About This Clip
Hamlet Sincrético (Syncretic Hamlet, 2005) is a collaborative production by Grupo Caixa Petra that adapts Shakespeare’s Hamlet from a “black aesthetic”. It draws on Afro Brazilian cultural and religious syncretic elements as metaphors to retell Shakespeare’s tragedy. The production respects the linearity of the source play but does not reproduce its language which follows the particular nature of each character. The characters are incarnations of types or characters from Afro-Brazilian mythology and religions. For instance, while Hamlet’s role as the seeker of justice is associated with Xangô, the *orixá (or orisha) of justice and wisdom, the ghost is linked to Oxalá, the sky father orisha. Gertrudes is the queen of carnival and Polonius is characterized as a former *Candomblé priest converted into an evangelical preacher. Claudius is portrayed as Zé Pilintra, a folk character in the *Umbanda and *Catimbó traditions known for his bohemianism and wild partying.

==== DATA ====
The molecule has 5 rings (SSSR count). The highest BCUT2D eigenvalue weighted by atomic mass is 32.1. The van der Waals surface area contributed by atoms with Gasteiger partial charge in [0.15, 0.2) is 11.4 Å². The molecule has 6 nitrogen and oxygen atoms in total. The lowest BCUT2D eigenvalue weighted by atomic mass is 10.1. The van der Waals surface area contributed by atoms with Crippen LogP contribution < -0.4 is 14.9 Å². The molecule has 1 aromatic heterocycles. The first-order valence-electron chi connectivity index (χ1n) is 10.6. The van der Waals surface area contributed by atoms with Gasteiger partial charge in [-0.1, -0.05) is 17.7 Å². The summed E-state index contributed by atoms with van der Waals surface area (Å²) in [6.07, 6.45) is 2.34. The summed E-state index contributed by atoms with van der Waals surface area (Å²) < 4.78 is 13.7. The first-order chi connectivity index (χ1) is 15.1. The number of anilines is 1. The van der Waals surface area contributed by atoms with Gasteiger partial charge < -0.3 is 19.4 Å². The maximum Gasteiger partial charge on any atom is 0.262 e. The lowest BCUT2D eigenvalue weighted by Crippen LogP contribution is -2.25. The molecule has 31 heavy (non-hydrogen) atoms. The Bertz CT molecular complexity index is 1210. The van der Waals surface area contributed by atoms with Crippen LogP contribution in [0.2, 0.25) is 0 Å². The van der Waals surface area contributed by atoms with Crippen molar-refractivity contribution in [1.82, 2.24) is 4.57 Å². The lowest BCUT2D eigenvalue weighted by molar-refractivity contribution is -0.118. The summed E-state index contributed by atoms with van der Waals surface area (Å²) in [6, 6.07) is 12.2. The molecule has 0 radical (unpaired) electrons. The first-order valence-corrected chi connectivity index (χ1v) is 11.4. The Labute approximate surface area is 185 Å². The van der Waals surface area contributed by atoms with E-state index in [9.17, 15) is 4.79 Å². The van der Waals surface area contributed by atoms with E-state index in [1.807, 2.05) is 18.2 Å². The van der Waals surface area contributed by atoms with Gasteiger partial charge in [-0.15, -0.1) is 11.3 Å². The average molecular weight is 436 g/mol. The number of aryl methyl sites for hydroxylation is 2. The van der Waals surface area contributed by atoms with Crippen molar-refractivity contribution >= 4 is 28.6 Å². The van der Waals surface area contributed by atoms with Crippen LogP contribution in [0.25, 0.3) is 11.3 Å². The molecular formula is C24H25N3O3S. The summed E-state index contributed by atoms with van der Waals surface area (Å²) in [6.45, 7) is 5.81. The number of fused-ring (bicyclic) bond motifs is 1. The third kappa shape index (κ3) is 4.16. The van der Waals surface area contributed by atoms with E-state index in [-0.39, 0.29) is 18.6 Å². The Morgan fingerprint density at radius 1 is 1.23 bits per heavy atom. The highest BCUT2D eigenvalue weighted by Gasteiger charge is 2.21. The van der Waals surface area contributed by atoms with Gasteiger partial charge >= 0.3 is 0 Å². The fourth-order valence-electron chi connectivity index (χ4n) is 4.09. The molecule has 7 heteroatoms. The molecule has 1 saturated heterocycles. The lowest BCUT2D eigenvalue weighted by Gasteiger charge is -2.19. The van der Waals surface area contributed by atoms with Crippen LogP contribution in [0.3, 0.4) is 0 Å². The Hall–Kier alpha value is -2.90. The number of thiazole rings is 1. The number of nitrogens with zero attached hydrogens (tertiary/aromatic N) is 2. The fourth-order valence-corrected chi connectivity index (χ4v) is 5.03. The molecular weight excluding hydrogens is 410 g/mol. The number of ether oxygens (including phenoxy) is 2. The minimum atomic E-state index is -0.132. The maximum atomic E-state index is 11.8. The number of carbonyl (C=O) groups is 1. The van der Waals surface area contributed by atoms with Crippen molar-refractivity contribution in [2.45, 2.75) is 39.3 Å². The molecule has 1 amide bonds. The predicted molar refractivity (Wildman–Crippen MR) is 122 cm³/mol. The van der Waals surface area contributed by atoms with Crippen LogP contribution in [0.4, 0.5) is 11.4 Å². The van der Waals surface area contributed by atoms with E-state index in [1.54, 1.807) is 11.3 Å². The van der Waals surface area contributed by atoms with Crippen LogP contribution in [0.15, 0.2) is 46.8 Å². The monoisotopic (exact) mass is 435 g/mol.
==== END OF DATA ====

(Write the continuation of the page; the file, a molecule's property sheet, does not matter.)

The play was first performed at the São Pedro Psychiatric Hospital in Porto Alegre (Rio Grande do Sul state) where the pavilion, patio and corridors were used as stages to underscore racial, gender and ethnic injustices.
*Orixás (or orishas) are deities of the African Yoruba religion that are said to govern various aspects of the world.
*Candomblé is an Afro-Brazilian religion with origins in Yoruban religious rituals and beliefs.
*Umbanda is a cult that emerged in Rio de Janeiro in the 1930s and combines African possession religion with Catholicism, occultism, and Allan Kardec’s spiritualism.
*Catimbó is a syncretic cult that amalgamates religious and magic practices. It is most prevalent in the northeast of Brazil.
Director: Jessé Oliveira Elenco
Music director: Luiz André da Silva
Costume designer: Adriana Rodrigues, Gil Collares
Religion specialist: Baba Diba de Yemonjá
Light director : Miguel Tamarajó, Camila de Moraes, Jessé Oliveira
Production and press: Silvia Abreu
Cast: Adriana Rodrigues, Eder Santos, Flávio Oyá Tundê, Glau Barros, Juliano Barros, Kdoo Guerreiro, Leandro Daitx, Marcelo de Paula, Diego Neimar, Silvio Ramão, Silvia Duarte and Wagner Santos.
Click here to read an essay by Anna Camati (Global Shakespeares Editor for Brazil) about the production.
Production notes written by Cris Busato Smith.